Indie Game of the Month: House is a point and click horror on a time-limit

Despite when this article goes up, this is the Indie Game of the Month for October, which means I had to highlight something spooky. I played a ton of different horror indie games this month, some huge productions, some small game jam projects, but House is the one that I remembered. Yes, this little $5 game that released right at the end of October was the indie horror that really stuck with me, for one reason: time.

So House is at its core a point-and-click adventure. You take the role of a young girl in a small family who lives in a… rather dubious house. You have a sister, a mom who tries her best but has a bit of an alcohol problem, a dad who is often out to work, and a cat. You also have a ghost in your toilet, a giant rat that wants to kill you, a rotting corpse in the basement, and several Lovecraftian horrors lurking in your fridge.

…the house was on discount.

It’s your job to… well just to survive. That’s where House’s first neat little gameplay tweak comes in, it’s non-linear. There is no one right way to survive. You can use the items you find around the house in several different ways to try to last the night. Take an ax to your toilet and the ghost won’t bother you anymore. Take an ax to your cat, and you might get the key underneath him. Take an ax to your mom? Oh you are deranged, aren’t you?

Once again, at its this has the same point-and-click adventure vibes of an old Sierra game where you rub everything on everything else. The thing is, each item interacts with many things, and so you’ll find yourself accidentally committing horrible acts in your curiosity. This is great! I cannot tell you how often I accidentally murdered or maimed a family member and came out of the act going “this is who I am now.”

And the way you solve these problems eventually determines the ending you get. Do you save your family? Do you become one of the horrors of the house? Do you end up somewhere in between, sacrificing the family members that may be behind these horrors in the first place? What are you going to do with that shotgun?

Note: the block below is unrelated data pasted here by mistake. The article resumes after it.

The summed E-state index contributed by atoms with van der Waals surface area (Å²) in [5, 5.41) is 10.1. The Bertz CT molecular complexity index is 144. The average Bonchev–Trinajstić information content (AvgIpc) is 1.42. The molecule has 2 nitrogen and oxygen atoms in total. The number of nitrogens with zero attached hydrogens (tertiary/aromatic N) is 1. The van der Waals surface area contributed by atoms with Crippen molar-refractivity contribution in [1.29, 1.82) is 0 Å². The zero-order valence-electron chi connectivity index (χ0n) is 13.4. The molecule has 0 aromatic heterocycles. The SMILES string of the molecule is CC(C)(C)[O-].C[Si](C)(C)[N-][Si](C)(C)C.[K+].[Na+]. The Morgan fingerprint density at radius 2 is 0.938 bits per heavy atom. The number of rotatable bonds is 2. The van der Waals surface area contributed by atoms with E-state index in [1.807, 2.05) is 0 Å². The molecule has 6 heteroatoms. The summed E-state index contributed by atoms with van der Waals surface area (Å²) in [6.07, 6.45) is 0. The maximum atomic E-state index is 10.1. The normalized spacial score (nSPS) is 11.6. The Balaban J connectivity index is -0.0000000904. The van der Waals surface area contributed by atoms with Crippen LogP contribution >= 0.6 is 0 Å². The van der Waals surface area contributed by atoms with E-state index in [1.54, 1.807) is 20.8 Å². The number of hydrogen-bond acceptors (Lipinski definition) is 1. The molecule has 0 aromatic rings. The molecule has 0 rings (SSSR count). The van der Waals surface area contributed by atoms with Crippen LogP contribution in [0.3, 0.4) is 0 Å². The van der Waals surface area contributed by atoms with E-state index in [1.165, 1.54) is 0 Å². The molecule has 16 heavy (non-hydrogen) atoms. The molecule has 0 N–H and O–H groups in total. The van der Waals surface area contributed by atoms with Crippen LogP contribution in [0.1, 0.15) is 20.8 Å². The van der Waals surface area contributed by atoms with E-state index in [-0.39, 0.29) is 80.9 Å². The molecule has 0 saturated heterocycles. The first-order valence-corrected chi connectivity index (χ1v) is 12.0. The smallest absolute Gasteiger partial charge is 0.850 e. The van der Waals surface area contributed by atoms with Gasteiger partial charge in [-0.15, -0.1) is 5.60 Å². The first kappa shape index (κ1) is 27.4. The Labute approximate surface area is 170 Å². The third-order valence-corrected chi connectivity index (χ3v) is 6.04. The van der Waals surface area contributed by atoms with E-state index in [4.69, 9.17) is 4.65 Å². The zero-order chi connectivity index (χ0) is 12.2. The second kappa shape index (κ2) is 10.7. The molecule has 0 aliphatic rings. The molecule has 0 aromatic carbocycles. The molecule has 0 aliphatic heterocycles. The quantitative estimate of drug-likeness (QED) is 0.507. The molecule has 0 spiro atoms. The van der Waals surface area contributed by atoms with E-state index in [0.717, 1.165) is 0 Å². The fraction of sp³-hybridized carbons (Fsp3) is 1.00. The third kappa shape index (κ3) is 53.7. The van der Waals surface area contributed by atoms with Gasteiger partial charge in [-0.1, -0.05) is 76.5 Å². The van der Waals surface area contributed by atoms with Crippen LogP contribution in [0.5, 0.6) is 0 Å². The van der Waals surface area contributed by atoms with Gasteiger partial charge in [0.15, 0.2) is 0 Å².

All of this is further complicated by the time element that I mentioned before. You see, daddy is coming home from work, and time waits for no one. The clock is always ticking and the closer you get to midnight, the more spooky things start happening. For example, a carpet might just be a carpet in the early morning, but late at night, it might become an impossible living spike trap that hunts you down.

This creates a sense of urgency that causes you to make snap judgments, and snap judgments are not always the… kindest. Your first few playthroughs will have you committing random acts of violence simply due to panic. It will take quite a few runs before you start to piece the puzzle together.

But even then, the game loves to put even more time pressure on you. For example, certain puzzles require you to be in certain rooms at certain times. The thing is, you can’t just wait out the clock in that room, ready to solve the puzzle. There is a shadow that is always chasing you, which gets closer the longer you spend doing nothing. The closer to midnight it gets, the more aggressive the shadow becomes. That means you always have to actively be doing something in order to survive, and your desperate attempts to fill time will once again cause you to take some pretty horrid actions.

All of this comes together to create the exact feeling the game is trying to express: everything is out to get you. Nearly every room, every object, every person in the house might kill you. Every item can contribute to your gruesome death. Your family cannot be trusted. Even time itself is conspiring against you. That’s where the horror of House comes from.

The only problem? It’s short. Since every run is timed, you’ll find yourself only playing each for about 10-15 minutes, depending on how quickly you die. It will only take a little over an hour, maybe two, to find all the endings and branching paths. Once again, House is only $5, so a short length is to be expected, and frankly, a longer game probably couldn’t support this mechanic. Sometimes horror games are just better in the short form. Just look at Five Nights at Freddy’s.

So if you are still in the mood for some horror (even though it is assuredly November by now) then check out House. It’s a great way to make yourself terrified and stressed out… you know… for fun!